Your dad sounds like he was also an avid music fan. What did he listen to when you were growing up?
He is and his taste has not changed much since I was a child. We have very different tastes and his is so esoteric and specific that it’s hard for me to get it right when asked, but I will try. Most of the music he likes is traditional; if the first pressing was not a 78, or if the copyright holder is still alive, then it’s going to be a hard sell for him. Within that period he leans towards Asian, Eastern Europe, Greek, or American… if it’s blues leaning. Then cross reference that with a preference for plucked string instruments like the pipa, bowed instruments like the hardanger fiddle, or lutes like the oud. When he does go contemporary he listens to revival folk, folk-rock, and blues-rock.
One of my favorite stories about him and his taste is taking him to a very hip and snobby record store in Seattle, the kind that the clerk hardly looks up when you walk in. He charges to the counter and pulls out a tiny list from his wallet of the records he was looking for and presents it to the clerk. The clerk’s eyes lit up as they read the list and my father got led through the store showing him things. The clerk finally settles on showing him a rare release on Tompkins Square, my father flips the album, looks at the fine print and says, “This is pedal steel guitar and I prefer lap slide guitar,” and hands it back and was done shopping.
Was he pleased when you started making music of your own? Is he a fan?
He was very supportive of me doing it and still is. He buys everything I release, but on whether he is a fan, I will pull a direct quote of his from when the LA Weekly interviewed him about the label: “It’s really not my kind of music.”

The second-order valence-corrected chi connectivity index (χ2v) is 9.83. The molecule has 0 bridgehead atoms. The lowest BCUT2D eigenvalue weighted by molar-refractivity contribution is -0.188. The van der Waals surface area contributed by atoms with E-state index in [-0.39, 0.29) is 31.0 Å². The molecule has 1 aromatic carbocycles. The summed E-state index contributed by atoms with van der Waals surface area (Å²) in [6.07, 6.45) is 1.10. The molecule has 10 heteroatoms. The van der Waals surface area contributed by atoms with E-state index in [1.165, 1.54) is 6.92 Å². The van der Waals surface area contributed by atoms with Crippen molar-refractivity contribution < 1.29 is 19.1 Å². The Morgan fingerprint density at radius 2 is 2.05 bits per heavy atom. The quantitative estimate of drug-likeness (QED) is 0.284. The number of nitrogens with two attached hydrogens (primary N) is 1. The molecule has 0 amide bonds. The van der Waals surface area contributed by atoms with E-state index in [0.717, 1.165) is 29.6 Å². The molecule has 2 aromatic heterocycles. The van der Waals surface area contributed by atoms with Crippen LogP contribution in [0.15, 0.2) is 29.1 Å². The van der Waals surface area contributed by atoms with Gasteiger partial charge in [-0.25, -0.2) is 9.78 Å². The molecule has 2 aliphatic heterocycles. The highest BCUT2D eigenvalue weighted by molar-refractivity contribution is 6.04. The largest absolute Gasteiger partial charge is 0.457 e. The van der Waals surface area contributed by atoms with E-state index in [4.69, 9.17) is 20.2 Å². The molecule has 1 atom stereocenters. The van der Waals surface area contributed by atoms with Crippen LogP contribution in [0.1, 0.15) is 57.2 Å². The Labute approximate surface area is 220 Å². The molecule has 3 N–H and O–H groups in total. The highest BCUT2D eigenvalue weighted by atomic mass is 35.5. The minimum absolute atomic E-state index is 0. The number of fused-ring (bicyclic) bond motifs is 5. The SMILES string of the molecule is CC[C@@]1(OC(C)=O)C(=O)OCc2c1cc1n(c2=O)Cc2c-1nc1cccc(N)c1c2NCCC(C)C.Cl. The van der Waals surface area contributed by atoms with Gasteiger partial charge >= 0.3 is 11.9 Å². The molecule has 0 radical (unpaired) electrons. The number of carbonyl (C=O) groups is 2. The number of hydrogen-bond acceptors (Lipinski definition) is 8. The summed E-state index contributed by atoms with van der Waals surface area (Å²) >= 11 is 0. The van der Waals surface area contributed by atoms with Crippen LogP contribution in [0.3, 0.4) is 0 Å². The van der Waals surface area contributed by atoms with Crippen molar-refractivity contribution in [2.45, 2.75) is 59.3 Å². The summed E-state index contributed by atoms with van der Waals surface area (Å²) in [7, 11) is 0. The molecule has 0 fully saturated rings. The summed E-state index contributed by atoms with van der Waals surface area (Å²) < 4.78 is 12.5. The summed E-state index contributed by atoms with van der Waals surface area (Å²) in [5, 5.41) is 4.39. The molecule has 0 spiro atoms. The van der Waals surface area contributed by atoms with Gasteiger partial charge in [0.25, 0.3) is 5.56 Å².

You’ve wisely focused on releasing work by underrepresented electronic and sound artists through DER. Do you feel like the access that BIPOC and LGBTQ+ artists have to labels and the structures of releasing music has gotten better?
I don’t feel qualified to answer that because as an artist I got my start when I was not leading with my queerness, so in a sense I was just another cis white man being given an opportunity. Now that I have the access I do, it’s easier for me to be more open about myself. But I don’t know if that’s the case for emerging artists.
I hope it is and I hope that my demo policy has shifted things in some small way. I can say that almost every demo I have received from an artist that mentioned the policy and was encouraged by it enough to submit ended up getting released. The flipside is I still assume that the cis straight white men that ignore the policy and submit demos to me will probably not have any trouble find a home for their work elsewhere.
Do you have any new releases on the horizon for DER that you can talk about?
I have two upcoming releases booked for this year, next up is a gorgeous ambient work by a BIPOC artist from London that goes by Fortresses. Then in the winter I have a release from LA artist Gabie Strong who also runs the label Crystalline Morphologies. After that I do not have anything booked, but I have no doubt some great demos will come in between now and then that will fill up my calendar for 2022!
What about for yourself - do you have any new music on the way?
I am working on a collaboration/split album with my partner Robert Takahashi Crouch that we hope to finish soon.
What are you listening to/reading/watching these days?
I have been taking a lot of inspiration from pop music these days, I think it’s a great place to hear new production techniques that you otherwise might miss if you listen to just electronic or experimental music, so Billie Eilish’s Happier Than Ever and Isaiah Rashad’s The House is Burning have been in heavy rotation. I also recently discovered the LA artist G. Brenner and his new album Brushfire is out this week and the singles he has dropped have been great!
I am midway through reading (listening to the audiobook) Dune Messiah. My dyslexia makes reading horribly unenjoyable, but during the pandemic I discovered audiobooks, so I am catching up on all the things I wanted to read and can now listen to! I recently finished all of The Expanse novels and novellas, and after the Dune series I am planning on diving into the Foundation series.
In one part of my life I need something thats utterly devoid of deep thought or cultural significance, so during the pandemic I have been catching up on 10 years of what the Real Housewives of different cities have been up to, but I do take breaks from them to watch anything new that comes out in sci-fi or fantasy!
That’s what I have for now. Back again soon with a new edition. I hope.
Artwork for this newsletter is from Afghan artists Latif Eshraq and M. Mahdi Hamed Hassanzada (above).